4 out of 4 stars
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Set in the 1800s, when the then superior white race sees black people as nothing but their slaves and property, Londyn Skye’s Prodigy Slave, Book One: Journey to Winter Garden tells the story of a gifted young mixed-race slave named Lily.
At the tender age of nine, Lily’s father drags her to a slave auction and sells her to the Adams family. Life as a slave in her new master’s plantation is never easy for Lily, particularly whenever she misses her mother. As an escape from her sadness, Lily secretly watches and teaches herself to play piano whenever her master’s wife, Elizabeth, gives a piano lesson to other children. When Elizabeth died, Lily privily takes over the piano and plays her heart out whenever she's alone in the house. However, James, the youngest son of the Adams and Lily’s former friend, discovers her talent when he returns home after six years of medical school.
James sees the potential in Lily, so he put his life and career on hold to help her. He then accompanies Lily to William Werthington, a renowned pianist and someone who openly supports the freeing of black people. Together, the three of them embark on an inspiring musical and romantic journey to the infamous Winter Garden.
Although historical fiction, this book showed how the mere color of one’s skin dictated the contrast of people’s lives in the US during the slavery era. Article of the Slave Code written at the beginning of every chapter piqued my curiosity and enthusiasm, and before I knew it, I was already deeply engrossed in the story.
I took pleasure in the author’s writing style. I’d say her vivid storytelling and ability to channel the characters’ emotions through her words and writing to the readers was what I liked the most in this book. Moreover, I also liked the characters. I had a great time watching Lily flourished into maturity and embraced her talent and the places it can bring her. On the other hand, I often got frustrated with James and his excuses for the things he did in the story. However, I believed that his love and intentions for Lily were pure and genuine. This book felt like a fairy tale. It was romantic, heartwarming, and heart-wrenching.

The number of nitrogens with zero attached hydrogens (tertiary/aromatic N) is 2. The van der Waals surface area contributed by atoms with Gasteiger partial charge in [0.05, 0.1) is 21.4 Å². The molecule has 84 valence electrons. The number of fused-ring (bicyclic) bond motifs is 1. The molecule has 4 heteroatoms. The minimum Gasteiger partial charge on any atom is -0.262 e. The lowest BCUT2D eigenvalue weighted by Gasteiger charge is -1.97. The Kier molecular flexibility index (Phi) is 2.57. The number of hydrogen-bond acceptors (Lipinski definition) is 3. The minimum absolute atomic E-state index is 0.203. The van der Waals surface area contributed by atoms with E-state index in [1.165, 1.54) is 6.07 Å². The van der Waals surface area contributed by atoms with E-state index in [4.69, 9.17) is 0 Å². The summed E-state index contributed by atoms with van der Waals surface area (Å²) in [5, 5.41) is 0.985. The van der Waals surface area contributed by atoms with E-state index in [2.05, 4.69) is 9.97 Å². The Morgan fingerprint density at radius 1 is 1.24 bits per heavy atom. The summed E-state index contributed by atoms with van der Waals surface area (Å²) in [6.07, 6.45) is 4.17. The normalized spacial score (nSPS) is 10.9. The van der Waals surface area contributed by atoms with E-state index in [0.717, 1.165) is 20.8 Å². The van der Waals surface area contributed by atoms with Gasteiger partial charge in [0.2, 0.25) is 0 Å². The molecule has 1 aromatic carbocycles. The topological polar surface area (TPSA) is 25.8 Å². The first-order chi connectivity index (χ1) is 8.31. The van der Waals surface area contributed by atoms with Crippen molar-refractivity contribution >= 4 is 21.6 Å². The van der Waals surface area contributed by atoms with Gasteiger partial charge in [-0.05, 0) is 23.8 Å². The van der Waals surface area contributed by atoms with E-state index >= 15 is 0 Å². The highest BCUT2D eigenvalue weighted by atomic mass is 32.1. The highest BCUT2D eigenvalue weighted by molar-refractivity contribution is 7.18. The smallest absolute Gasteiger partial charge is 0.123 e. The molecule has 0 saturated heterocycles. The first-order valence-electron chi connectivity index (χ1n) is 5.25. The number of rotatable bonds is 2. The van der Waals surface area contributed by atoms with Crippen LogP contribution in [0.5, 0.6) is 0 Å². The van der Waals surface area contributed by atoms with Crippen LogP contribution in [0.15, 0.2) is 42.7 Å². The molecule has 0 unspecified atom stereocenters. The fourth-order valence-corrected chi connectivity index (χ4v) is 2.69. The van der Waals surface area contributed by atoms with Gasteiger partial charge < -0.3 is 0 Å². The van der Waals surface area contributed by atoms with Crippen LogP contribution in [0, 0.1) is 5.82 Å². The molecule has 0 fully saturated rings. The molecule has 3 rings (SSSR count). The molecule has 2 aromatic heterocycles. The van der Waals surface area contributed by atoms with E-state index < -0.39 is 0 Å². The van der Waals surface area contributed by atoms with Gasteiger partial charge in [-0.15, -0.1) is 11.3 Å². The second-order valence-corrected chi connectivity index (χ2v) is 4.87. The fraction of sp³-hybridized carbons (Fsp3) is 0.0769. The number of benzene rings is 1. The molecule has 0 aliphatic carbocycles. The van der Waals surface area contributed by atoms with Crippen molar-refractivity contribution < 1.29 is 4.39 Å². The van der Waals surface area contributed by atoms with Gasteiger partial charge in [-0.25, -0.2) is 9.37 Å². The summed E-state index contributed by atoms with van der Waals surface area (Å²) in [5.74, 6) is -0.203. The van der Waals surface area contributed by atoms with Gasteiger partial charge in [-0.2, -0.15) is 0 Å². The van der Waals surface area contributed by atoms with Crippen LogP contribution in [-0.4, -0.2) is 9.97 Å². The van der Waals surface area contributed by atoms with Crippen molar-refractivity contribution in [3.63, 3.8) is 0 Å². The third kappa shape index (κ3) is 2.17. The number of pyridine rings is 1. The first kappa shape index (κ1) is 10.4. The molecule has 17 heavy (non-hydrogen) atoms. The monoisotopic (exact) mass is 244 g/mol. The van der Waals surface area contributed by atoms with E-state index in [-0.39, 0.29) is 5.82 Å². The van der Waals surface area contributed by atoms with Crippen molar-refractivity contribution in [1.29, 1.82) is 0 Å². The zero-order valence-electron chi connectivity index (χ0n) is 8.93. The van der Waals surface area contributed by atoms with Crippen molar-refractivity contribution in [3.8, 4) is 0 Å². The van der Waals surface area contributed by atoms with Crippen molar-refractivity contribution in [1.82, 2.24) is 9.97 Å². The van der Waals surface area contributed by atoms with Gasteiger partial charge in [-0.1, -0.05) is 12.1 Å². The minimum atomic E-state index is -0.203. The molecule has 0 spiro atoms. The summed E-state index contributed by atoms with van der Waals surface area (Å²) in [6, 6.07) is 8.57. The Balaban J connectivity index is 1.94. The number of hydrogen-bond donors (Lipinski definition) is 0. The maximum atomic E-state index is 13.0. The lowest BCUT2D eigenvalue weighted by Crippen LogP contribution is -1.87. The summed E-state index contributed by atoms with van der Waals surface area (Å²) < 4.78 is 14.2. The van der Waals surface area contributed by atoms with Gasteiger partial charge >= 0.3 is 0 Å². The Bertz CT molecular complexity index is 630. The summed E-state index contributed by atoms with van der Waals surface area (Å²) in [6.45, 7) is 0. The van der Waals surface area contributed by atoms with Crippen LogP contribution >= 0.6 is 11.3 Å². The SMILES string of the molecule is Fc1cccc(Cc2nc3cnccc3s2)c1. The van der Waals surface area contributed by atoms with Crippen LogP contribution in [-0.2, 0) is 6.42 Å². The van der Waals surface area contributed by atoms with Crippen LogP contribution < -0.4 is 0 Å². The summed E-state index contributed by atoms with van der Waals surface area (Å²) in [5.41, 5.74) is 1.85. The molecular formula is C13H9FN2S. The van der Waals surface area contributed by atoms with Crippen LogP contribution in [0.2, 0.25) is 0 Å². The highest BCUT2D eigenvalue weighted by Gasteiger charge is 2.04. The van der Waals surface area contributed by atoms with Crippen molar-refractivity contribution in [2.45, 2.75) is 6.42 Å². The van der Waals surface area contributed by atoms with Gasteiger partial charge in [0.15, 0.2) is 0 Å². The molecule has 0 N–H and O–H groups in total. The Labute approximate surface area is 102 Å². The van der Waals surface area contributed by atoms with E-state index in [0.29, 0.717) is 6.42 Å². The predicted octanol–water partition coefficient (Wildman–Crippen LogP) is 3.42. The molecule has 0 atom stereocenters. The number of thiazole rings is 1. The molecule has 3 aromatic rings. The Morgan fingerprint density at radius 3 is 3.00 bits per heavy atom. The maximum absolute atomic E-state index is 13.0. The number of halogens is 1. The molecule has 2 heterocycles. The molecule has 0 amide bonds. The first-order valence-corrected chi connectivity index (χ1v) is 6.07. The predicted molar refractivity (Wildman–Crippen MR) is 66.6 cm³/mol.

This book was an eye-opener to people who did not know the severity of racism during the slavery era. While reading this book, I also realized that even if we’re in a free society now, there were still people who feel like they were above everyone else simply because of the color of their skin. The only matter that I frowned upon in this book was its major cliff-hanger ending, but overall, I had a great time reading this story. There was not a thing that I disliked about this book. In my opinion, this was a brilliant and well-written book and I also did not encounter any grammatical error. Therefore I would like to rate this book a perfect score of 4 out of 4 stars.
To conclude, I would highly recommend this book to people who indulge themselves in historical fiction and to people who like to read romance books. However, I don’t recommend this book to younger readers because of its violent, racist, and explicit sexual content.
The Prodigy Slave, Book One: Journey to Winter Garden
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